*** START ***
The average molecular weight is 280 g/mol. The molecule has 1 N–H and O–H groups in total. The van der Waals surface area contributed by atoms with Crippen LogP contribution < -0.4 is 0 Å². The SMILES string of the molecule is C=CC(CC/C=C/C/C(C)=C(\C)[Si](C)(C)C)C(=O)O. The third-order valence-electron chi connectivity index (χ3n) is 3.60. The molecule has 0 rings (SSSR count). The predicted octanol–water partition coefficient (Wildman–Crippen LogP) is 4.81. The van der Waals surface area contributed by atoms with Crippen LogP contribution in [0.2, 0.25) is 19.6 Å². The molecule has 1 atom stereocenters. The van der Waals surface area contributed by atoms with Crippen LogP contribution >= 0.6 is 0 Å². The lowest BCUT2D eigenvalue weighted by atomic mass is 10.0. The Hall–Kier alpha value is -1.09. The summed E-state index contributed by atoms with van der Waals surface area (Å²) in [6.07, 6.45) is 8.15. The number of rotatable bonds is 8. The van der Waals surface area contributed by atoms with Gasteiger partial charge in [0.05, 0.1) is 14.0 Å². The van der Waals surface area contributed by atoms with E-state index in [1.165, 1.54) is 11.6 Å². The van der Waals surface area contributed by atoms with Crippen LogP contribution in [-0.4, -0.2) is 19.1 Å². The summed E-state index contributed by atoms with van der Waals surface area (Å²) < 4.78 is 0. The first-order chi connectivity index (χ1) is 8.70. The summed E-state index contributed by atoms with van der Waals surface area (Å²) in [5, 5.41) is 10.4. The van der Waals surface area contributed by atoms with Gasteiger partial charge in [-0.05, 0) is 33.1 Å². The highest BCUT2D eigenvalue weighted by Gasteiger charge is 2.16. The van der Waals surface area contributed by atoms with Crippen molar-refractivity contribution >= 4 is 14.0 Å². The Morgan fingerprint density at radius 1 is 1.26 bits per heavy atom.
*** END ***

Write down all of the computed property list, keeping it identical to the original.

The average molecular weight is 280 g/mol. The molecule has 1 N–H and O–H groups in total. The van der Waals surface area contributed by atoms with Crippen LogP contribution < -0.4 is 0 Å². The SMILES string of the molecule is C=CC(CC/C=C/C/C(C)=C(\C)[Si](C)(C)C)C(=O)O. The third-order valence-electron chi connectivity index (χ3n) is 3.60. The molecule has 0 rings (SSSR count). The predicted octanol–water partition coefficient (Wildman–Crippen LogP) is 4.81. The van der Waals surface area contributed by atoms with Crippen LogP contribution in [0.2, 0.25) is 19.6 Å². The molecule has 1 atom stereocenters. The van der Waals surface area contributed by atoms with Crippen LogP contribution >= 0.6 is 0 Å². The lowest BCUT2D eigenvalue weighted by atomic mass is 10.0. The Hall–Kier alpha value is -1.09. The summed E-state index contributed by atoms with van der Waals surface area (Å²) in [6.07, 6.45) is 8.15. The number of rotatable bonds is 8. The van der Waals surface area contributed by atoms with Gasteiger partial charge in [0.05, 0.1) is 14.0 Å². The van der Waals surface area contributed by atoms with E-state index in [1.165, 1.54) is 11.6 Å². The van der Waals surface area contributed by atoms with Crippen LogP contribution in [-0.4, -0.2) is 19.1 Å². The summed E-state index contributed by atoms with van der Waals surface area (Å²) < 4.78 is 0. The first-order chi connectivity index (χ1) is 8.70. The summed E-state index contributed by atoms with van der Waals surface area (Å²) in [5, 5.41) is 10.4. The van der Waals surface area contributed by atoms with Gasteiger partial charge in [-0.05, 0) is 33.1 Å². The highest BCUT2D eigenvalue weighted by Gasteiger charge is 2.16. The van der Waals surface area contributed by atoms with Crippen molar-refractivity contribution >= 4 is 14.0 Å². The Morgan fingerprint density at radius 1 is 1.26 bits per heavy atom.